Steve Carell will never be Don Adams. Adams was iconic in his role as Maxwell Smart, and no matter how it’s been remade, Get Smart will always be remembered for Adams. Still, Carell does a fantastic job in updating the character in this remake, creating his own spin that’s immensely funny and enjoyable.
The heart of Get Smart is still here, that of a goofy, often unintelligent CONTROL agent working under the vice president. Smart (Carell) is tasked with bringing down a terrorist organization appropriately named KAOS. The thin plot is standard good versus evil involving nukes inside Los Angeles, and loads of priceless one-liners to go along with it. Numerous scenes exist purely for their laughs, not for plot development.
The loaded cast all take their performances to heart, brilliantly projecting an inept secret government agency. The film belongs to Carell and Anne Hathaway, but it’s nearly stolen by Alan Arkin. He delivers what may be the film’s best line immediately following a near-death experience. Dwayne Johnson is wasted, given little screen time even though his character plays a major role in the story.
Obviously, the original show is given numerous nods and homages throughout. The opening door gag is here, and arguably better than it ever was. Bill Murray has a bizarre cameo in a tree, but it’s nonetheless funny. The finale is also an action and comedic blast, despite some seriously lo-fi special effects.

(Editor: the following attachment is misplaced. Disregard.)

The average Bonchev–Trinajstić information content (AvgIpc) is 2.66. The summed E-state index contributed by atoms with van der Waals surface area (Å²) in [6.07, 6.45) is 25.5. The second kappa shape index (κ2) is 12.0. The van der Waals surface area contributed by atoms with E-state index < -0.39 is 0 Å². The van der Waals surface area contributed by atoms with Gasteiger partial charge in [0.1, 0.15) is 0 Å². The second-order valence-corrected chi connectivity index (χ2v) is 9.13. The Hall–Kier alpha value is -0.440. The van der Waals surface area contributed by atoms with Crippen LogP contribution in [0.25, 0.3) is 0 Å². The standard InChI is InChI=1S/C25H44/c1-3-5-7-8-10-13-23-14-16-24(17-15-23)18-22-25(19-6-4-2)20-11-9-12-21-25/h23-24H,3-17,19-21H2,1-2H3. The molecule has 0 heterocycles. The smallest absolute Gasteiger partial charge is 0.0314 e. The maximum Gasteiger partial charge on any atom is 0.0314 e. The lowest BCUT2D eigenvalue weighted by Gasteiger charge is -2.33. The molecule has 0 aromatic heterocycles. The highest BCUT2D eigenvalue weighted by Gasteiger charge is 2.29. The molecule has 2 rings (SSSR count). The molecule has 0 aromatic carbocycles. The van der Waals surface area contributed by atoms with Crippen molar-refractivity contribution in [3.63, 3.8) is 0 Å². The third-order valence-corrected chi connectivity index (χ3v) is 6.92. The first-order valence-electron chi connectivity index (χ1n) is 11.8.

Get Smart is a worthy remake of a classic show, and even if you’re a die-hard fan, it would be hard to imagine what this remake could do to taint your memories. It’s a well-executed comedic romp with some engaging action and fine performances. It’s not perfect, but it could have been so much worse.
For a new film, Get Smart is a disappointing Blu-ray. The transfer is muddy, soft, and lacking definition. Black levels range from superb to mediocre. The transfer lacks depth, coming off flat and uninspired. Flesh tones waver towards orange. Fine detail is rare through the haziness of the presentation. Some minor artifacting can be spotted from time to time.
Warner again skimps on the audio (like they do far too often), only giving viewers standard Dolby Digital instead of an uncompressed track. The bass line is powerful, and easily the best part of the mix. Surrounds are inconsistent.
In fact, this track feels subdued, even during the action. There are only minor instances of transitional audio to speak of, and none of it ambient. Only aggressive action is given any attention. It’s doubtful an uncompressed track would make this limited design any better, but at least it would have sounded sharper.
With three discs packed inside an easily breakable hinge case, one would expect mountains of extras. One would also be wrong. The second disc is a digital copy, and the third one of those throwaway DVD games that never provide any real entertainment value.
Four featurettes tell the typical making-of story. The best of the lot divulges all of the details in the film that reference the original show. A funny gag reel and an extended sequence deals with the vomit sequence in the film. The latter two run around five minutes each. A promo for the direct-to-video Bruce and Lloyd spin-off is here too.
Smart Takes is a unique way of delivering alternate takes and deleted scenes. Close to an hour of content runs alongside the movie, showcasing different takes or adlibs related to the scene you’re watching. However, this is the only way to access the content.